Congresswoman Linda Sánchez Secures Funding For Bullying Prevention Programs

March 30, 2004
Press Release
Washington, D.C. -- Working to help keep our communities safe and secure, Congresswoman Linda Sánchez (CA-39) today announced that an important provision from her bi-partisan “Bullying Prevention for School Safety and Crime Reduction Act of 2003” (H.R.3692), was included in the Department of Justice Reauthorization Bill (H.R. 3036) which passed the U.S. House of Representatives today. The section of Sánchez’ bi-partisan bill included in H.R. 3036 will expand the Juvenile Accountability Block Grant fund to encompass bullying programs.

“I am pleased the DOJ Reauthorization bill which funds law enforcement and community safety programs through 2006 was passed today with bi-partisan support. This bill will help communities prevent, reduce, and control crime, provide assistance to the victims of crime, improve law enforcement training facilities, and make the DOJ's grants programs more efficient,” said Congresswoman Linda Sánchez.

Included in the DOJ bill is “The Juvenile Accountability Block Grant” program designed to provide grants to states for programs promoting greater accountability in the juvenile justice system. Currently, these grants are NOT designated for bullying prevention programs. Congresswoman Sanchez' provision amends the law to allow states and localities to use grant funds for bullying prevention programs.

“Bullying is a growing problem that can lead to violence and gang activities. The provision I’ve included in the DOJ Reauthorization bill will help local schools gain access to federal funding to implement proven, research-based bullying prevention programs,” said Congresswoman Linda Sánchez.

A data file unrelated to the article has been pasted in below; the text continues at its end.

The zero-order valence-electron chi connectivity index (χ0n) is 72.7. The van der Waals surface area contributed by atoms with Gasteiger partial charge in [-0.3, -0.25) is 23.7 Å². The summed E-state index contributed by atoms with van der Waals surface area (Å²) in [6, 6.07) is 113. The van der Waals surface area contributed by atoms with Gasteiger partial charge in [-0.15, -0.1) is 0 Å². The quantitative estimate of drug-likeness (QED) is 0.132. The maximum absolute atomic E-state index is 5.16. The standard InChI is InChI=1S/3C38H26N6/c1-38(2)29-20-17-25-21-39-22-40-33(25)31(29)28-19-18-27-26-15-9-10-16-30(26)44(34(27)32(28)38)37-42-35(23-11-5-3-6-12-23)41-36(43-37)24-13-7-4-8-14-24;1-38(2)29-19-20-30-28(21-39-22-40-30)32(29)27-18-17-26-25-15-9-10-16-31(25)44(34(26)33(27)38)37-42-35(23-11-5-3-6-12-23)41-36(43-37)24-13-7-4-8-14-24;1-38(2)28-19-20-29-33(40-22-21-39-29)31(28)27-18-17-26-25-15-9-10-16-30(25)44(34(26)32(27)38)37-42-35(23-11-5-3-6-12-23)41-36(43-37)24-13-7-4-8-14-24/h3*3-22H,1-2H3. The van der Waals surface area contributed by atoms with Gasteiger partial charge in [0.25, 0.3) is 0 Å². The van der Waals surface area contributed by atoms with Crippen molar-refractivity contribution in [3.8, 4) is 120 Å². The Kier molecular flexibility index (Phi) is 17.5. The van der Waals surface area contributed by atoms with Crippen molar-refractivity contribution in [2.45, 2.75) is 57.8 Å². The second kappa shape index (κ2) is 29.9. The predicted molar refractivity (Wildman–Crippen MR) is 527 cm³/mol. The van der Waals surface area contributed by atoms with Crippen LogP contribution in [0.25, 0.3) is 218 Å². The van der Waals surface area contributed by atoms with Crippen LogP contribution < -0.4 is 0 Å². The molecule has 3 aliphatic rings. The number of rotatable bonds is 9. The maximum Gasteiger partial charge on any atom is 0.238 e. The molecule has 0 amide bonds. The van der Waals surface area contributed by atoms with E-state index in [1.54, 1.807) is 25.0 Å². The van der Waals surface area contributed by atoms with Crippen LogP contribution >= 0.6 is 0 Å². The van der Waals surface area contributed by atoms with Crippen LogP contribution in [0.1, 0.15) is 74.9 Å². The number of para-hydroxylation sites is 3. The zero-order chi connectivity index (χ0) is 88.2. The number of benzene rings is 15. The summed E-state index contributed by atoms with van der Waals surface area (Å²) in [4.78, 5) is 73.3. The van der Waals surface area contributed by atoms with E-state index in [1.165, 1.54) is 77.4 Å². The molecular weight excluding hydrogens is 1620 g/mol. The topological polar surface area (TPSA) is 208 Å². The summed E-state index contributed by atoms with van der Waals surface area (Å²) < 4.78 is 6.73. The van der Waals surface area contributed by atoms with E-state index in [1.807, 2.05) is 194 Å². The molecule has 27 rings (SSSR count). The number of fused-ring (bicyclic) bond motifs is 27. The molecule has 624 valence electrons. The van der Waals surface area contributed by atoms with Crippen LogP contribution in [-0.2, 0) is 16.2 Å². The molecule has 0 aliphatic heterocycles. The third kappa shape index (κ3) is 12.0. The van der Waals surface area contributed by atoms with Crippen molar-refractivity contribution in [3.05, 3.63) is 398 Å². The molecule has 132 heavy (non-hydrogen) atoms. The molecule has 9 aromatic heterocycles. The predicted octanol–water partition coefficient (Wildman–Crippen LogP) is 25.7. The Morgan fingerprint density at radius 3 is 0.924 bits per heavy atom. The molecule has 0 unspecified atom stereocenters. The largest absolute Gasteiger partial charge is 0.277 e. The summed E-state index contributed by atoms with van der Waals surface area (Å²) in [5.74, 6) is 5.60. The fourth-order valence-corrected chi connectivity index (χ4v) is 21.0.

“It’s critical that we take active steps to make schools safer and reduce crime. With this federal funding, schools will have the resources to implement bullying prevention programs to help create a safe environment for our children, where they can learn and succeed without fear, hurt or intimidation,” explained Sánchez.

Sánchez legislation has the support of Fight Crime: Invest in Kids, a bipartisan, non-profit organization of police chiefs, sheriffs, prosecutors, and crime victims dedicated to preventing crime and violence by finding ways to prevent kids from becoming criminals. The group recently completed a study titled, “Bullying Prevention Is Crime Prevention,” that found children who are the victims of bullying are more likely to commit suicide, and bullies are more likely to become criminals as adults.